For the national day, Biden celebrates the "return of America"

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Joe Biden welcomes a thousand guests to the White House on Sunday for the American National Day, resolutely placed under the sign of a return to normalcy, even if he still has many challenges to overcome.

On July 4, which commemorates the 1776 Declaration of Independence, the Democratic President invited medical staff, soldiers and other so-called workers to Washington essentials for a barbecue and fireworks.

He will thank them for their sacrifices during the pandemic and celebrate the progress made by the United States, a presidential official said on condition of anonymity.

Thanks to vaccination, Americans are able to come together for this day which traditionally marks the entry of the United States into the summer season, he added.

To find loved ones or get some fresh air, nearly 50 million Americans escaped for this long weekend, barely less than in 2019, according to the American Automobile Association (AAA). Joe Biden himself indulged in a walkabout in Michigan on Saturday and golf on Sunday morning.

Joe Biden.

President Joe Biden was visiting Michigan on Saturday.

Photo: AP / Alex Brandon

These celebrations, all in all fairly classic, have a special flavor this year, as the United States has come a long way.

A year ago, pandemic requires, Joe Biden was campaigning for the presidential election by video, from his basement. Across the United States, parades and marching bands had been reduced to the bare minimum.

The country was also crossed by giant demonstrations against racism, sparked by the death of African-American George Floyd on May 25, 2020.

Blowing on the embers, President Donald Trump lashed out to agitators and looters in a speech of <q data-attributes = '{"lang": {"value": "fr", "label": "Français"}, "value": {"html": "4th of July"," text ":" 4th of July "}} '>4th of July which had set the tone for a particularly acrimonious campaign.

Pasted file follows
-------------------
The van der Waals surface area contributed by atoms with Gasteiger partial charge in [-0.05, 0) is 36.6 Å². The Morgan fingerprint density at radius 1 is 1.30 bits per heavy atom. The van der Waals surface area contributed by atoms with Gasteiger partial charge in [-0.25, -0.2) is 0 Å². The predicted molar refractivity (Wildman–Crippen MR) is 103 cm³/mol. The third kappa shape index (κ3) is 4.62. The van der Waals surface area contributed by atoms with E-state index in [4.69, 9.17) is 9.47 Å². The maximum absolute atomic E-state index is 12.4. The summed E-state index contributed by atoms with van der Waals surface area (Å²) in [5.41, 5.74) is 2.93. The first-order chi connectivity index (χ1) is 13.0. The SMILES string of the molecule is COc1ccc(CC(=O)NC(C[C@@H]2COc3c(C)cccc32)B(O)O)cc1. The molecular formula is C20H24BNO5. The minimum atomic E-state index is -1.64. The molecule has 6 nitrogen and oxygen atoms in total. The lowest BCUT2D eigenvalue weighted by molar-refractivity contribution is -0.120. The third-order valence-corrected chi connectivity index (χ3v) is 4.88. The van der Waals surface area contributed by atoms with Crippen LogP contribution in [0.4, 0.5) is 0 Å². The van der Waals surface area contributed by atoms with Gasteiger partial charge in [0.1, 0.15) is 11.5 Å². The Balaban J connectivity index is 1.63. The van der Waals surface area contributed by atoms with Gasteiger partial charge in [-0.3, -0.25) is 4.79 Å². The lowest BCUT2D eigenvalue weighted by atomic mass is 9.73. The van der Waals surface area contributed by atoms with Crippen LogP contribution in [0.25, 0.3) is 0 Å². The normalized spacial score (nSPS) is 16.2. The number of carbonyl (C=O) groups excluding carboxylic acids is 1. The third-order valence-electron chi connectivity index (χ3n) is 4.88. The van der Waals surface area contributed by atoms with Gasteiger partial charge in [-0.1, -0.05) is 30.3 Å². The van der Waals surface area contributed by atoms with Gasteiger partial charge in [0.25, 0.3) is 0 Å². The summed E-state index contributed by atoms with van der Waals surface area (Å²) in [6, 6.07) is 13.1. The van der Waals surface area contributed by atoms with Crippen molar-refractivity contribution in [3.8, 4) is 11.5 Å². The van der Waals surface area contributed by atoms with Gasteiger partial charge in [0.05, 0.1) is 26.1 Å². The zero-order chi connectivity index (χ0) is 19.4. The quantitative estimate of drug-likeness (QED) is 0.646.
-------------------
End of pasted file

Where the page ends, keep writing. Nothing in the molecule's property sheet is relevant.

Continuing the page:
One year later, we have a lot of things to celebratePresidential COVID-19 Coordinator Jeff Zients said on ABC Sunday: two-thirds of adults have received at least a first dose of the vaccine and <q data-attributes = '{"lang": {"value": "fr", "label": "Français"}, "value": {"html": "about 80% of people over 65years are fully vaccinated "," text ":" about 80% of people over 65 are fully vaccinated "}} '>about 80% of people over 65 are fully vaccinated.

With more than 33 million cases and 600,000 deaths, the United States has paid the heaviest price, but the vaccination campaign has effectively brought the number of hospitalizations and deaths down in recent months.

The reluctance of the youngest, the conservatives and part of the black minority in the face of vaccines, however, prevent definitively turning the page.

Symbolically, they defeated Joe Biden's target for July 4, namely a first dose administered to 70% of the adult population.

COVID cases are no longer declining

More seriously, the number of new cases of COVID-19 has not decreased since mid-June, when the Delta variant, very contagious, represents 35% of cases. We are worried we are seeing spikes in infections in areas with low vaccination rates, admitted Mr. Zients.

On the economic front too, the White House is showing its satisfaction, supported by good employment figures in June and optimistic growth forecasts for 2021.

Our economy is making historic progress, coming out of the worst crisis in a hundred years, assured Friday Joe Biden, for whom these indicators are a direct consequence of its gigantic 2 trillion dollar stimulus package.

But then again, there are shadows on the picture: there is still 6.8 million jobs missing compared to February 2020, and black and Hispanic minorities remain more affected by unemployment.

Infrastructures, the passage of the Congress

Joe Biden hopes that the adoption of another pharaonic plan – to modernize infrastructure – boost employment a little more. Despite the announcement of an agreement in principle with Republicans for a budget of 1.2 trillion dollars, its adoption in Congress remains uncertain, however.

Because since the start of his mandate, the president has struggled with an intransigent opposition, spurred on by a Donald Trump who is still very influential. Despite his unifying image and his willingness to find compromises, Joe Biden has not succeeded in pushing through sweeping reforms on the right to vote, the police or immigration.

Regardless, Sunday is party time. America is back, tweeted the president, resolutely optimistic: We are entering a summer of joy and freedom.


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